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Jobseekers talk with recruiters at a Hire Our Heroes job fair targeting unemployed military veterans and sponsored by the Cable Show, a cable television industry trade show in Washington, June 11, 2013. REUTERS/Jonathan Ernst Jobseekers talk with recruiters at a Hire Our Heroes job fair targeting unemployed military veterans and sponsored by the Cable Show, a cable television industry trade show in Washington, June 11, 2013. REUTERS/Jonathan Ernst  

Colorado’s unemployment higher than it seems

On paper, Colorado’s 6.2 percent unemployment rate looks like good news, down from a recent high of 9.1 percent in 2010. But a Denver Post analysis of labor statistics shows that the numbers don’t reflect about a quarter of a million people who’ve vanished from the workforce since the recession of 2008.

Because of Colorado’s aging population, about half of those are believed to have retired, leaving some 125,000 people who’ve simply given up looking for work.

“Counting them,” the Post reported, “puts the unemployment rate back above 10 percent.”

The U.S. Bureau of Labor Statistics shows that Colorado’s workforce participation rate — a calculation of the percentage of working-age people who are either employed or actively looking for work — is at its lowest point since 1976. The rate was at 73.3 percent before the recession in 2006 and at 67.2 percent in December, the Post reported.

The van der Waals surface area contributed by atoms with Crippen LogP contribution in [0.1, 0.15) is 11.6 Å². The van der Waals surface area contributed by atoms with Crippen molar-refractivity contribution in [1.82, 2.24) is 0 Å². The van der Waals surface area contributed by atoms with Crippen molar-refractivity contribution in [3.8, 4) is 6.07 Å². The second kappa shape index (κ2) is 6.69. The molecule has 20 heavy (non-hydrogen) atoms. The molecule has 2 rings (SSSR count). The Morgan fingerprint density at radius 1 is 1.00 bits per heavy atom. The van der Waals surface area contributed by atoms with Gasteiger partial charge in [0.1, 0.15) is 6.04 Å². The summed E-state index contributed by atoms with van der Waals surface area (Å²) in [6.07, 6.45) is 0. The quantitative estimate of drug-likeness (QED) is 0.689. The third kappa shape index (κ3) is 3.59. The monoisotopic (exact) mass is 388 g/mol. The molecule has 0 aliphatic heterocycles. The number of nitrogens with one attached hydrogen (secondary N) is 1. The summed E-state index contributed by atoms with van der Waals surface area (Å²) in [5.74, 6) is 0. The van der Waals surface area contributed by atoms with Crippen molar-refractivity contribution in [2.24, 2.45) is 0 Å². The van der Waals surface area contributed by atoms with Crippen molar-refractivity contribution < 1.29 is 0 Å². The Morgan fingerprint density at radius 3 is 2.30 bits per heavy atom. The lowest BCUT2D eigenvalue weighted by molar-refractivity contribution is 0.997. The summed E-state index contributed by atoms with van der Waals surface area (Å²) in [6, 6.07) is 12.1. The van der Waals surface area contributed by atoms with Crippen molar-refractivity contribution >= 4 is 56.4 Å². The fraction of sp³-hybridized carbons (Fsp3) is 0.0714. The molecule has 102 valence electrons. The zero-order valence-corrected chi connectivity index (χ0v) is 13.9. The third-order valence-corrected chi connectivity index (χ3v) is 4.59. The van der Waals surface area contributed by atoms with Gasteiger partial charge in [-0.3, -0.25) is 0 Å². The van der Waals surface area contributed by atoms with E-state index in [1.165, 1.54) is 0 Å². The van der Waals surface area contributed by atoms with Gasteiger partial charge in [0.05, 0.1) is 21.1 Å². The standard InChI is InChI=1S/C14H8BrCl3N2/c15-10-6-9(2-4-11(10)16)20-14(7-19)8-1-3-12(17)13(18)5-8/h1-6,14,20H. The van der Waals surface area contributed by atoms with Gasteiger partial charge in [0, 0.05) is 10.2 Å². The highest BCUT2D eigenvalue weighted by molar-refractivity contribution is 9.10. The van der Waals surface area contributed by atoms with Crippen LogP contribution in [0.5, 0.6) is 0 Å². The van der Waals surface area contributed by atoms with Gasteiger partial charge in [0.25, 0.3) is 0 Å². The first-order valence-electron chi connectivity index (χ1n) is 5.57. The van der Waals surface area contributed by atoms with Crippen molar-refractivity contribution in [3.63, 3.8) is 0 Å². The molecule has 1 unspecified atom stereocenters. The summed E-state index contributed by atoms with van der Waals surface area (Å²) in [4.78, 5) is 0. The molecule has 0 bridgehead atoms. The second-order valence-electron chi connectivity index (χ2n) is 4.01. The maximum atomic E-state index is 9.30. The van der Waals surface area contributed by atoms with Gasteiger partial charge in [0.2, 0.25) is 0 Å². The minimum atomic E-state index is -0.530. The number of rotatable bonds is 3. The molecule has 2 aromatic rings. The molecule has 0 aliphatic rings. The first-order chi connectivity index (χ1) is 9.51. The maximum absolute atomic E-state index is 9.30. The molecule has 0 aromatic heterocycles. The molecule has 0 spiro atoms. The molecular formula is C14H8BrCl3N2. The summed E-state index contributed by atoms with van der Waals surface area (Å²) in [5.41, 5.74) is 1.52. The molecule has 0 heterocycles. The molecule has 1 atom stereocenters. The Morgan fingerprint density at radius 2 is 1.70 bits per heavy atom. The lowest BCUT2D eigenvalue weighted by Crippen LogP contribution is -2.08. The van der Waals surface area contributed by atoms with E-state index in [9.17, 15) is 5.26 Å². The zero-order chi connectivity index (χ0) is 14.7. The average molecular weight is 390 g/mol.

“We have seen quite a drop in the labor-force participation rate, and a lot of people are concerned about this,” Alexandra Hall, the state’s chief labor economist, told the newspaper.

Official unemployment numbers paradoxically don’t count people who’ve stopped looking for work as being unemployed. Reasons for giving up include a lack of jobs or an inability to match workers’ skills with jobs that are available.

It could get worse. The Post reports that there are many long-term unemployed who may be on the verge of giving up as well, with 37 percent of them having been out of work for more than six months. That’s triple the average in Colorado from 1980-2006.

One 47-year-old woman the Post interviewed has been looking for a job for five years.

“An exceptionally large number of people have been unemployed for long periods, and the stigma attached to their long-term unemployment, along with a possible erosion of their job skills, has made it difficult for them to find new work,” according to a Congressional Budget Office report quoted in the Post.

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